CPGs should ensure that potential biases are properly approached during the development process and established recommendations have the viability to be implemented [8]. The development process of original high-quality CPGs demands time, resources, and an experienced team [9]. Scarcity of resources, particularly in developing countries, restricts the development of CPGs, potentially compromising their quality and validity [9]. Additionally, potential biases might result from cultural issues, even in developed countries. Recently, there has been an increase in the number of CPG publications, and problems concerning their quality have been highlighted in various studies [1012].

The current study aimed to analyze the most relevant CPGs for the pharmacological treatment of depression and clarify a matrix of recommendations including agreements and potential disagreements among CPGs. Such a matrix can contribute to the development of a critical view of CPGs for practitioners and possibly help the development and adaptation of CPGs.

Materials and methods

Identification of clinical practice guidelines

We recently reported CPGs for the pharmacological treatment of noncommunicable diseases that could be considered “high-quality” [12]. In that study, we conducted individual systematic reviews for each included disease; and using the second version of the Appraisal of Guidelines for Research and Evaluation (AGREE II), evaluated 421 CPGs to establish the quality of their protocol registered on PROSPERO (CRD42016043364) [12]. In this study, we focus specifically on the part of that systematic review about the pharmacological treatment of depression [12].

We conducted a comprehensive search in MEDLINE, Embase, and the Cochrane Library, as well as in 12 specific websites for CPGs, because all such databases are well-recognized guideline repositories that have been cited frequently in previous studies of systematic reviews [12, 13]. The CPG searched were published between 2011 and 2016 (details of search strategies are in S1 Appendix). In April 2019, we searched the literature to update the included CPGs. Two independent reviewers screened the records regarding the eligibility criteria and conducted the data extraction. Discrepancies were solved by consensus.

To be included in this study, a CPG for the treatment of depression should have recommendations concerning the pharmacological treatment of depression in adults. CPGs published in English, Portuguese, or Spanish with free or restricted access to updated versions were eligible. To be included in the analysis of recommendations the CPG should have been considered of high quality (see next paragraph or had to be one of the most well-known and widely accepted CPGs [14]. All CPGs included in the analysis of the recommendations was evaluated to verify the presence of their updated version until April 2019. CPGs were excluded if they were specific for inpatients; specific for local use; focused on specific treatment approaches, such as psychotherapy or neuromodulation; or were for specific groups including pregnant women and children. CPGs addressing comorbidities in depression were also excluded.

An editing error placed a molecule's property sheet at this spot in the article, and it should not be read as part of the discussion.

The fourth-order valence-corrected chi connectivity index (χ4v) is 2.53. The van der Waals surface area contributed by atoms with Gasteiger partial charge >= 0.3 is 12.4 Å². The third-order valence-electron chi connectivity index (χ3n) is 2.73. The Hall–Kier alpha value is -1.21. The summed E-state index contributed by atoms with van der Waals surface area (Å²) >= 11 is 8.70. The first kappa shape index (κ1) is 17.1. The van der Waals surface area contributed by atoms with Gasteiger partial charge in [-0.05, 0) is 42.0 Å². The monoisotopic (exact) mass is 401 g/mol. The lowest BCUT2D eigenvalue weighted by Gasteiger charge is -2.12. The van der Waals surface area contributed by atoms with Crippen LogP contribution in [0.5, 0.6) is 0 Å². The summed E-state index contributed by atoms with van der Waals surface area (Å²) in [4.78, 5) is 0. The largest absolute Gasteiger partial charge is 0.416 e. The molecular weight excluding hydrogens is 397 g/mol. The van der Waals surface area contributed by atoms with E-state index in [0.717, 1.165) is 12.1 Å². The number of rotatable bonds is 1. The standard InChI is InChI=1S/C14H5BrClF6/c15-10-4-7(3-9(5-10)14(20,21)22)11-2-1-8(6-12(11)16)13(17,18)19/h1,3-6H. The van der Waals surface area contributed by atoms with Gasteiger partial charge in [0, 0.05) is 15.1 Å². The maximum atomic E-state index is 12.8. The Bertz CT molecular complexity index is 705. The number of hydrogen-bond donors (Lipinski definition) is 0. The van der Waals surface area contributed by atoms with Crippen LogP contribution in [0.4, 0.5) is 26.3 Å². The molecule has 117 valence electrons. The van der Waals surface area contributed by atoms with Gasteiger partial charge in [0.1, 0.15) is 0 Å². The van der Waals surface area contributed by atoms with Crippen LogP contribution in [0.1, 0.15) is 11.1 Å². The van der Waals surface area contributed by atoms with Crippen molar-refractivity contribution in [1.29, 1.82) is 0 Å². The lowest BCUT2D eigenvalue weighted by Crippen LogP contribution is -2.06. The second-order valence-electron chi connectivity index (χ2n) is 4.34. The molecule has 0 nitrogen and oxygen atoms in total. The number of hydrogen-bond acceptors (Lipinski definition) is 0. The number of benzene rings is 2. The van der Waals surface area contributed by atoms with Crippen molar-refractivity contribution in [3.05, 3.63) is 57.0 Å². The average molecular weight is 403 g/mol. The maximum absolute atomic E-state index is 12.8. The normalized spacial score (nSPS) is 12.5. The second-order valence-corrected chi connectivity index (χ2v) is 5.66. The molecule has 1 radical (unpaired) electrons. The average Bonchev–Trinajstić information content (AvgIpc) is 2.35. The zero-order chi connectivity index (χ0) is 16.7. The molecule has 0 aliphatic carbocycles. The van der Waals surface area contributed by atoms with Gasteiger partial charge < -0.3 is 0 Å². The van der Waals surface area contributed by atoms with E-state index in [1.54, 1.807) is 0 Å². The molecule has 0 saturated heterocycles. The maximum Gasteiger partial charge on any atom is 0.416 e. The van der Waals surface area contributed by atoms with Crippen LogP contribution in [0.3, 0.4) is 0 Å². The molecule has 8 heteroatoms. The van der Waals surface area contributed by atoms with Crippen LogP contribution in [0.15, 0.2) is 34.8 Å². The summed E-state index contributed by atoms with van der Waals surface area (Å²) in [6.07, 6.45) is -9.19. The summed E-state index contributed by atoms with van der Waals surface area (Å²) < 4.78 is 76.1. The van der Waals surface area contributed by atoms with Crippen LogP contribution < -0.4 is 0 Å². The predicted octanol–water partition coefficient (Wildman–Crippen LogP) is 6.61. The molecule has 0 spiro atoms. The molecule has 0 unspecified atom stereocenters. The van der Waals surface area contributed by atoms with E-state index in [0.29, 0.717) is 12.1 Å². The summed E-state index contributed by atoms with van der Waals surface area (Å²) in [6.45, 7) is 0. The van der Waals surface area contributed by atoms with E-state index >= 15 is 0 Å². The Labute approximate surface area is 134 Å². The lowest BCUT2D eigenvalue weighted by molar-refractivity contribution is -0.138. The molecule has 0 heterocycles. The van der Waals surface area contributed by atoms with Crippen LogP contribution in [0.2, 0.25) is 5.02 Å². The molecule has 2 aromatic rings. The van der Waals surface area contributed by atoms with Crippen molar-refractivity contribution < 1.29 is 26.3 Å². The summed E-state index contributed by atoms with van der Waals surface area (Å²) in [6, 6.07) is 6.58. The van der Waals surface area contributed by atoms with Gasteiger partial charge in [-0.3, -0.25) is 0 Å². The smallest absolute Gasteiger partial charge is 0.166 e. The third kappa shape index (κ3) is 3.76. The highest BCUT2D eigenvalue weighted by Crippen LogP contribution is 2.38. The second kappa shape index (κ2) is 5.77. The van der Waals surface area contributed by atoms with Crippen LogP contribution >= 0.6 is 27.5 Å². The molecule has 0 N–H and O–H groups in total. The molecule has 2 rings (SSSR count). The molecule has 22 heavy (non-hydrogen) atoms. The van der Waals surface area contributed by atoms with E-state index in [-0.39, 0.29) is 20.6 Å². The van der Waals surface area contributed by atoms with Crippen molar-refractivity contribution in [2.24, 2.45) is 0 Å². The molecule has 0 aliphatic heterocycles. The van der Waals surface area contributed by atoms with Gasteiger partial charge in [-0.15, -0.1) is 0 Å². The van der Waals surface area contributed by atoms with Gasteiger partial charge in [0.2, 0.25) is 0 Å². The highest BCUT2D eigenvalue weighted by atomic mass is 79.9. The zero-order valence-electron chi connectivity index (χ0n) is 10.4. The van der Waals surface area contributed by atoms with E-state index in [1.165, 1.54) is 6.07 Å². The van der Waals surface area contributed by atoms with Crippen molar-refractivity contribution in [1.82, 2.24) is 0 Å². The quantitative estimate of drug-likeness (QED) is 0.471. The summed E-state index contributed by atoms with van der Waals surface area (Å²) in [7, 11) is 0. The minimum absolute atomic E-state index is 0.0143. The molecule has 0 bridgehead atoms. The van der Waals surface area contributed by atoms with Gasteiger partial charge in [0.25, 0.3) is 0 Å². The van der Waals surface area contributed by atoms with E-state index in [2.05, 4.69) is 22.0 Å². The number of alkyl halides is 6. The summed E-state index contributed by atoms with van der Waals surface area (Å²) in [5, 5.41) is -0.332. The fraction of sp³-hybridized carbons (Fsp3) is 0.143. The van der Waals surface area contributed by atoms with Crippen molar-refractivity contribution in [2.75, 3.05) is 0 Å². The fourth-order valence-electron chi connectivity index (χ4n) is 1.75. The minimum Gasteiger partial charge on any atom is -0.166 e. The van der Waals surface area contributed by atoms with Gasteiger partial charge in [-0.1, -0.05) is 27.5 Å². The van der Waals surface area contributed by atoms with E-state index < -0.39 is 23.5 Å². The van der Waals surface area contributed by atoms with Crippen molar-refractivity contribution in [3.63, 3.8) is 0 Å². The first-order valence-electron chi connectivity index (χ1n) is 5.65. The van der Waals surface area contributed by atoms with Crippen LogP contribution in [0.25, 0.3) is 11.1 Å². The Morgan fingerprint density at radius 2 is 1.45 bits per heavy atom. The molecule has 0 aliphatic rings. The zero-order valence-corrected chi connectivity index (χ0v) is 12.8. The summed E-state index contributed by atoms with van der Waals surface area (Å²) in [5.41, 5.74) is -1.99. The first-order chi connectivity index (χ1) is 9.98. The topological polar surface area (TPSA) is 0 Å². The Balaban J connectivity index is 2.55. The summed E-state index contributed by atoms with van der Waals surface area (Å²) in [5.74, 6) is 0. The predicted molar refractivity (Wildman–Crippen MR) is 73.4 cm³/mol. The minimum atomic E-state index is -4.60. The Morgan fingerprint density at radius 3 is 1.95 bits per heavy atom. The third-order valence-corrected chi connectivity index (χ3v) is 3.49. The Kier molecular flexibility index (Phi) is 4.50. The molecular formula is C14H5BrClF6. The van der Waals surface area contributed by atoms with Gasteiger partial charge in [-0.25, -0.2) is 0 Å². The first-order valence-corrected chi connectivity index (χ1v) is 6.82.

CPG quality was judged by three independent appraisers on the basis of the six domains of the AGREE-II, as described previously [12]. Of these six domains, domain 3 (rigor of development) is considered the most relevant for the reliability of the recommendations[1517]. The AGREE II does not suggest a cutoff value denoting acceptable or high quality; instead, cutoff values were determined by groups assessing CPG quality [17]. The domain 3 cut-off of ≥80% was adopted for this study to indicate high quality, as proposed in prior studies [1820]. Details of quality appraisal are shown in S3 Appendix.

Extraction and analysis of recommendations

All recommendations regarding pharmacological treatment and the classification of the level of evidence from the included CPGs (when this information was available) were independently extracted by two researchers. Disagreements between the researchers (FCG and NCLS) were resolved by consensus; in the absence of a consensus, a senior investigator (ER) was included to solve the disagreement.

To perform the analyses, recommendations were classified based on their type and organized into tables by main topics. One of the authors (FCG) developed the first version of the classification, which was discussed with professors of pharmacy (ER) and psychiatry (RF).

The final version of the comparative tables of recommendations were achieved after three rounds of discussion. The recommendations were grouped by the main topics: 1) general recommendations for pharmacological treatment of depression (acute suicide risk and treatment, continuation phase treatment, maintenance phase treatment, and treatment discontinuation), 2)recommendations for treatment for those who did not respond or partially responded to therapy, and 3) recommendations for the treatment of depression subtypes (chronic depression or dysthymia, psychotic depression, catatonic depression, atypical conditions, melancholic depression, seasonal depression, somatic depression, and mixed depression).


In our initial search, we identified 947 citations and abstracts after removing duplicates. Thereafter, by reading the full text and applying the eligibility criteria, we selected 27 CPGs for this study (Fig 1). (S2 Appendix includes the reason for excluding 105 full records).